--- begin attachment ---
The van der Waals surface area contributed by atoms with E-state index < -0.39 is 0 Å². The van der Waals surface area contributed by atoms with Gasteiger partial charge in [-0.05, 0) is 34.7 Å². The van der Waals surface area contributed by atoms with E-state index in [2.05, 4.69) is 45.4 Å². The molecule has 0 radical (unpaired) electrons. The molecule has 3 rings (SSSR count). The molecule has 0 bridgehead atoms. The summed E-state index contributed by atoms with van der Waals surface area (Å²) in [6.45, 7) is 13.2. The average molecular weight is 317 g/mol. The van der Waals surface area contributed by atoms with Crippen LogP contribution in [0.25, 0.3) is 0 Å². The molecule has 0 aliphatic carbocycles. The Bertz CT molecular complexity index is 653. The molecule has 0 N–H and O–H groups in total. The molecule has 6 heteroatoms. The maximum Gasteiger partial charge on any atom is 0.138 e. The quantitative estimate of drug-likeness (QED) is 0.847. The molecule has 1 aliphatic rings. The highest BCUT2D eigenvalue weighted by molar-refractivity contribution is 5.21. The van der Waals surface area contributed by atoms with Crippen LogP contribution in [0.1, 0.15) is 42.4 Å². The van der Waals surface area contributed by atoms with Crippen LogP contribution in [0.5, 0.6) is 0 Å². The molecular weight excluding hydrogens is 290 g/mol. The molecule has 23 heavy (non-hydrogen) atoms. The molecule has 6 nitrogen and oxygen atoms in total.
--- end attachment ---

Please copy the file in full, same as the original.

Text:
The van der Waals surface area contributed by atoms with E-state index < -0.39 is 0 Å². The van der Waals surface area contributed by atoms with Gasteiger partial charge in [-0.05, 0) is 34.7 Å². The van der Waals surface area contributed by atoms with E-state index in [2.05, 4.69) is 45.4 Å². The molecule has 0 radical (unpaired) electrons. The molecule has 3 rings (SSSR count). The molecule has 0 bridgehead atoms. The summed E-state index contributed by atoms with van der Waals surface area (Å²) in [6.45, 7) is 13.2. The average molecular weight is 317 g/mol. The van der Waals surface area contributed by atoms with Crippen LogP contribution in [0.25, 0.3) is 0 Å². The molecule has 0 aliphatic carbocycles. The Bertz CT molecular complexity index is 653. The molecule has 0 N–H and O–H groups in total. The molecule has 6 heteroatoms. The maximum Gasteiger partial charge on any atom is 0.138 e. The quantitative estimate of drug-likeness (QED) is 0.847. The molecule has 1 aliphatic rings. The highest BCUT2D eigenvalue weighted by molar-refractivity contribution is 5.21. The van der Waals surface area contributed by atoms with Crippen LogP contribution in [0.1, 0.15) is 42.4 Å². The van der Waals surface area contributed by atoms with Crippen LogP contribution in [0.5, 0.6) is 0 Å². The molecular weight excluding hydrogens is 290 g/mol. The molecule has 23 heavy (non-hydrogen) atoms. The molecule has 6 nitrogen and oxygen atoms in total.